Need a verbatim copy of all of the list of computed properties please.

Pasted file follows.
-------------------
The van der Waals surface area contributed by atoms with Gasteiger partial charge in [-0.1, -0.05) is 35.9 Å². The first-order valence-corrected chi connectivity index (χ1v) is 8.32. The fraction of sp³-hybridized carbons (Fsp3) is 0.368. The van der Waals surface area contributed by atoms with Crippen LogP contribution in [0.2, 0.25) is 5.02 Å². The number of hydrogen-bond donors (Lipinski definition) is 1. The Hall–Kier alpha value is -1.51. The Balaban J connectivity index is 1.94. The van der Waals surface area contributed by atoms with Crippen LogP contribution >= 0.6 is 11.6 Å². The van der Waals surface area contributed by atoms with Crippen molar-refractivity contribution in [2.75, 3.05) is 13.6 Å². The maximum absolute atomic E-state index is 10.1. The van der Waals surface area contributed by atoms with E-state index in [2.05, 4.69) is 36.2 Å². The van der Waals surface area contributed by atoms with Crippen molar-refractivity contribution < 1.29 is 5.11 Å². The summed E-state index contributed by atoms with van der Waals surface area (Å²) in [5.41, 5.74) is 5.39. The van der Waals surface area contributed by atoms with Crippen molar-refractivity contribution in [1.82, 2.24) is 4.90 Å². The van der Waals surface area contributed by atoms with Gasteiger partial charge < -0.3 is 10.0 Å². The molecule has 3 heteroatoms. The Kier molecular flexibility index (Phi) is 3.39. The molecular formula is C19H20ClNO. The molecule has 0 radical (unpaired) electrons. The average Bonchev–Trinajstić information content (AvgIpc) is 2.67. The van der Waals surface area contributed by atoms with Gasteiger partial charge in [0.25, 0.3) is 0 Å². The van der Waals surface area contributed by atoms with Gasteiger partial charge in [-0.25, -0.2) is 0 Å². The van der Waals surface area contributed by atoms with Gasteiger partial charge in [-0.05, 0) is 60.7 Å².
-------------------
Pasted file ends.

The van der Waals surface area contributed by atoms with Gasteiger partial charge in [-0.1, -0.05) is 35.9 Å². The first-order valence-corrected chi connectivity index (χ1v) is 8.32. The fraction of sp³-hybridized carbons (Fsp3) is 0.368. The van der Waals surface area contributed by atoms with Crippen LogP contribution in [0.2, 0.25) is 5.02 Å². The number of hydrogen-bond donors (Lipinski definition) is 1. The Hall–Kier alpha value is -1.51. The Balaban J connectivity index is 1.94. The van der Waals surface area contributed by atoms with Crippen LogP contribution >= 0.6 is 11.6 Å². The van der Waals surface area contributed by atoms with Crippen molar-refractivity contribution in [2.75, 3.05) is 13.6 Å². The maximum absolute atomic E-state index is 10.1. The van der Waals surface area contributed by atoms with E-state index in [2.05, 4.69) is 36.2 Å². The van der Waals surface area contributed by atoms with Crippen molar-refractivity contribution < 1.29 is 5.11 Å². The summed E-state index contributed by atoms with van der Waals surface area (Å²) in [5.41, 5.74) is 5.39. The van der Waals surface area contributed by atoms with Crippen molar-refractivity contribution in [1.82, 2.24) is 4.90 Å². The van der Waals surface area contributed by atoms with Gasteiger partial charge < -0.3 is 10.0 Å². The molecule has 3 heteroatoms. The Kier molecular flexibility index (Phi) is 3.39. The molecular formula is C19H20ClNO. The molecule has 0 radical (unpaired) electrons. The average Bonchev–Trinajstić information content (AvgIpc) is 2.67. The van der Waals surface area contributed by atoms with Gasteiger partial charge in [0.25, 0.3) is 0 Å². The van der Waals surface area contributed by atoms with Gasteiger partial charge in [-0.25, -0.2) is 0 Å². The van der Waals surface area contributed by atoms with Gasteiger partial charge in [-0.05, 0) is 60.7 Å².